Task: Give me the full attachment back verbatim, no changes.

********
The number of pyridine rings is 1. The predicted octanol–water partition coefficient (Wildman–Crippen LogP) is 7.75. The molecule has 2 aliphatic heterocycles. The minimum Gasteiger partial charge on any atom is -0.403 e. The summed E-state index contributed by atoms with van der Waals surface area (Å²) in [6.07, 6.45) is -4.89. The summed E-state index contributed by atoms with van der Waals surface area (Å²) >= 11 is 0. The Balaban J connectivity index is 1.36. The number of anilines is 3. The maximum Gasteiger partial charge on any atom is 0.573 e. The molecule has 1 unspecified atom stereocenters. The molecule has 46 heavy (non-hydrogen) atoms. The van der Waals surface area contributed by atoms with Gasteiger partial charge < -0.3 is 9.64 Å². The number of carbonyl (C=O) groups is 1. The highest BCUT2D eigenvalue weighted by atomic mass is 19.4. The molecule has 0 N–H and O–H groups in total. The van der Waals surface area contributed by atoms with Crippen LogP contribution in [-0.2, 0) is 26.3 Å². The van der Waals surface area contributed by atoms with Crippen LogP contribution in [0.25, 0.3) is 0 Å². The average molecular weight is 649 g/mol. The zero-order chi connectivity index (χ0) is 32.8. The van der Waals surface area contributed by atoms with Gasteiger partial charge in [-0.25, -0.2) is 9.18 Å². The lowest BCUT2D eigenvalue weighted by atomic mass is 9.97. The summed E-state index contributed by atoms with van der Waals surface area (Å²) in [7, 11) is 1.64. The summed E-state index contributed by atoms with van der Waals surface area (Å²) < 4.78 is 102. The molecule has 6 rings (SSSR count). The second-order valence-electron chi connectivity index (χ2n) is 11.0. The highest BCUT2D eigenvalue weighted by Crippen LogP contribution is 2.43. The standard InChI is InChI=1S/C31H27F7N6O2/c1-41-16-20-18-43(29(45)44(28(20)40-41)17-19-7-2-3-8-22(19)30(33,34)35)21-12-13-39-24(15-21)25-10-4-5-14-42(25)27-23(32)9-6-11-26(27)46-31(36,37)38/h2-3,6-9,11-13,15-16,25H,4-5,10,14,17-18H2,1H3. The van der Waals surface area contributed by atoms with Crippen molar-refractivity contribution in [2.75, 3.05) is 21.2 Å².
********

The number of pyridine rings is 1. The predicted octanol–water partition coefficient (Wildman–Crippen LogP) is 7.75. The molecule has 2 aliphatic heterocycles. The minimum Gasteiger partial charge on any atom is -0.403 e. The summed E-state index contributed by atoms with van der Waals surface area (Å²) in [6.07, 6.45) is -4.89. The summed E-state index contributed by atoms with van der Waals surface area (Å²) >= 11 is 0. The Balaban J connectivity index is 1.36. The number of anilines is 3. The maximum Gasteiger partial charge on any atom is 0.573 e. The molecule has 1 unspecified atom stereocenters. The molecule has 46 heavy (non-hydrogen) atoms. The van der Waals surface area contributed by atoms with Gasteiger partial charge < -0.3 is 9.64 Å². The number of carbonyl (C=O) groups is 1. The highest BCUT2D eigenvalue weighted by atomic mass is 19.4. The molecule has 0 N–H and O–H groups in total. The van der Waals surface area contributed by atoms with Crippen LogP contribution in [-0.2, 0) is 26.3 Å². The van der Waals surface area contributed by atoms with Crippen LogP contribution in [0.25, 0.3) is 0 Å². The average molecular weight is 649 g/mol. The zero-order chi connectivity index (χ0) is 32.8. The van der Waals surface area contributed by atoms with Gasteiger partial charge in [-0.25, -0.2) is 9.18 Å². The lowest BCUT2D eigenvalue weighted by atomic mass is 9.97. The summed E-state index contributed by atoms with van der Waals surface area (Å²) in [7, 11) is 1.64. The summed E-state index contributed by atoms with van der Waals surface area (Å²) < 4.78 is 102. The molecule has 6 rings (SSSR count). The second-order valence-electron chi connectivity index (χ2n) is 11.0. The highest BCUT2D eigenvalue weighted by Crippen LogP contribution is 2.43. The standard InChI is InChI=1S/C31H27F7N6O2/c1-41-16-20-18-43(29(45)44(28(20)40-41)17-19-7-2-3-8-22(19)30(33,34)35)21-12-13-39-24(15-21)25-10-4-5-14-42(25)27-23(32)9-6-11-26(27)46-31(36,37)38/h2-3,6-9,11-13,15-16,25H,4-5,10,14,17-18H2,1H3. The van der Waals surface area contributed by atoms with Crippen molar-refractivity contribution in [2.75, 3.05) is 21.2 Å².